Archive for March 2011

Jeffrey Meyers – Faith Works

March 29, 2011

“Personally, I would like to see us out from under the straightjacket of the Westminster standards.” — Jeff Meyers

Covenantal nomism (a phrase coined by New Perspectives liberal E.P. Sanders) is the anti-Christian belief that one enters into God’s covenant by grace but remains in through works of obedience or simply through faithfulness to the covenant’s demands.  Further, and as Michael Horton explains: (more…)

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Clark Quick Quote

March 29, 2011

A twofer…

Archaeology, of course, can contribute little or nothing toward proving that the doctrines, as distinct from the historical events, of the Bible are true . . . The literary style of some parts of the Bible is majestic, but Paul’s epistles are not models of style. The consent or logical consistency of the whole is important; for if the Bible contradicted itself, we would know that some of it would be false.

— What Do Presbyterians Believe p. 17,18.

If, nonetheless, it can be shown that the Bible — in spite of having been written by more than thirty-five authors over a period of fifteen hundred years — is logically consistent, then the unbeliever would have to regard it as a most remarkable accident . . . Logical consistency, therefore, is evidence of inspiration.

— God’s Hammer p. 16.

Important New Discovery

March 27, 2011

Archeologists Discover Letter Written to St. Paul

Still Strange

March 25, 2011

Dr. Alan Strange has decided to respond again to the question of how saving faith should be defined over at the Lane Keister’s Greenbaggins blog.  We’ll get to his response in a moment, but first I have to admit I thought Keister’s response to “When You’re Strange” was thoughtful, helpful and actually went a long way in bridging the gap between the simplified view of faith advanced by Gordon Clark and the traditional tri-fold definition of faith as a combination of understanding, assent, and trust.  As most readers of God’s Hammer already know, especially those who have had the pleasure of reading Clark’s What is Saving Faith? (which right now at the Trinity Foundation you can buy one copy and get two free), is that Clark’s objection to the traditional definition is due to the fact that belief and trust are synonyms and that the traditional tri-fold definition is hopelessly deficient, tautological, and amounts to defining the word belief with itself.  For example, in What is Saving Faith? Clark argues:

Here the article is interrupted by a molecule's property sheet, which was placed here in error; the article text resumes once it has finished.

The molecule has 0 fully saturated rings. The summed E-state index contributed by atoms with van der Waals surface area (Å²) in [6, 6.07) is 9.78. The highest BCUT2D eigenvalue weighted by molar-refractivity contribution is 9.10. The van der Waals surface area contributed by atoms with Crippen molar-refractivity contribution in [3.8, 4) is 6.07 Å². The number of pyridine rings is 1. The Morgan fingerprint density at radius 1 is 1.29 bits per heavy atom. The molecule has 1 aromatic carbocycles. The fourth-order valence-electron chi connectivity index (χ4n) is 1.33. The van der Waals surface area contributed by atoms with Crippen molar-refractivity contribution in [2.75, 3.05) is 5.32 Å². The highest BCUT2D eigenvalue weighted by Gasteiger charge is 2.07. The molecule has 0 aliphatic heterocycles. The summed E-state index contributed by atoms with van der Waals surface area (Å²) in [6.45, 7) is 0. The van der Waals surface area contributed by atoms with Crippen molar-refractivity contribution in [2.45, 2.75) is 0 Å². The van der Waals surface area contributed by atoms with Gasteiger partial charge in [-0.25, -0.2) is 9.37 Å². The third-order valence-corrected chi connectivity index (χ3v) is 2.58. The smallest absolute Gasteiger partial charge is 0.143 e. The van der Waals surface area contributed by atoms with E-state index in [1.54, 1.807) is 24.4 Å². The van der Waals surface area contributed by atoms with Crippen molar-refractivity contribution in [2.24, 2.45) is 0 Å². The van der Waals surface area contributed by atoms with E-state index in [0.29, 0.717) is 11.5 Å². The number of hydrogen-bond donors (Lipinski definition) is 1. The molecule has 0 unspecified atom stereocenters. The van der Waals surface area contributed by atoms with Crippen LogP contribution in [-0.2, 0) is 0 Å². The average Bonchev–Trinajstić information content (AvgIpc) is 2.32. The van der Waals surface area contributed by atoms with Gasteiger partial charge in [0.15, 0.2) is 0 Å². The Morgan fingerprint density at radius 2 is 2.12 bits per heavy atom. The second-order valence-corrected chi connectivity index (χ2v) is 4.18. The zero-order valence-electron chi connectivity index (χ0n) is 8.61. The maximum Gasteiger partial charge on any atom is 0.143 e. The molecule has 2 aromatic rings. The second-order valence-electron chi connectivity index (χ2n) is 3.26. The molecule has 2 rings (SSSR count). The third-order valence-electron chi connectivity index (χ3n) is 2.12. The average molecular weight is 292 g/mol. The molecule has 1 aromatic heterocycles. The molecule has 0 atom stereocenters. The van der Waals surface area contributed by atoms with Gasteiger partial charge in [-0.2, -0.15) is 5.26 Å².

The crux of the difficulty with the popular analysis of faith in to notitia (understanding), assensus (assent), and fiducia (trust), is that fiducia comes from the same root as fides (faith). The Latin fide is not a good synonym for the Greek pisteuoo. Hence this popular analysis reduces to the obviously absurd definition that faith consists of understanding, assent, and faith. Something better than this tautology must be found.

Clark’s solution was to simply drop the tautological and meaningless addition to the traditional definition entirely.  The reason for doing this is obvious if one speaks English where belief and trust are synonyms (which is perhaps why religious types love Latin so much as they can get away with so much more when us pew-ons don’t know what they’re saying).  As Clark states on page 76, “to trust is to believe that good will follow.”  Similarly, in his piece “R. C. Sproul on Saving Faith” John Robbins writes; “Strictly speaking, trust is belief of propositions in the future tense, such as ‘he will be good to me’ or ‘this bank will keep my money safe.’”  What makes saving belief different from ordinary belief are the propositions believed.  For belief to be saving one must understand and assent to the finished work of Christ in the Gospel.  After all, that is the only thing the Scriptures require.  In Acts we read; “Believe in the Lord Jesus, and you shall be saved, you and your household.”  And, again in Romans, “if you confess with your mouth Jesus as Lord, and believe in your heart that God raised Him from the dead, you shall be saved.”  Belief alone is all that is required to be saved, despite what some misguided and confused seminary professors and the men they train may say. Even worse, some seminary men still insist that faith alone is different from belief alone.   Notice too that, and to Clark’s point above, there is no verb form of the word fides that can be used in either of the above verses.  Instead, the Latin translation of pistueo (which is translated believe in Scripture) is credo.   Clark argues: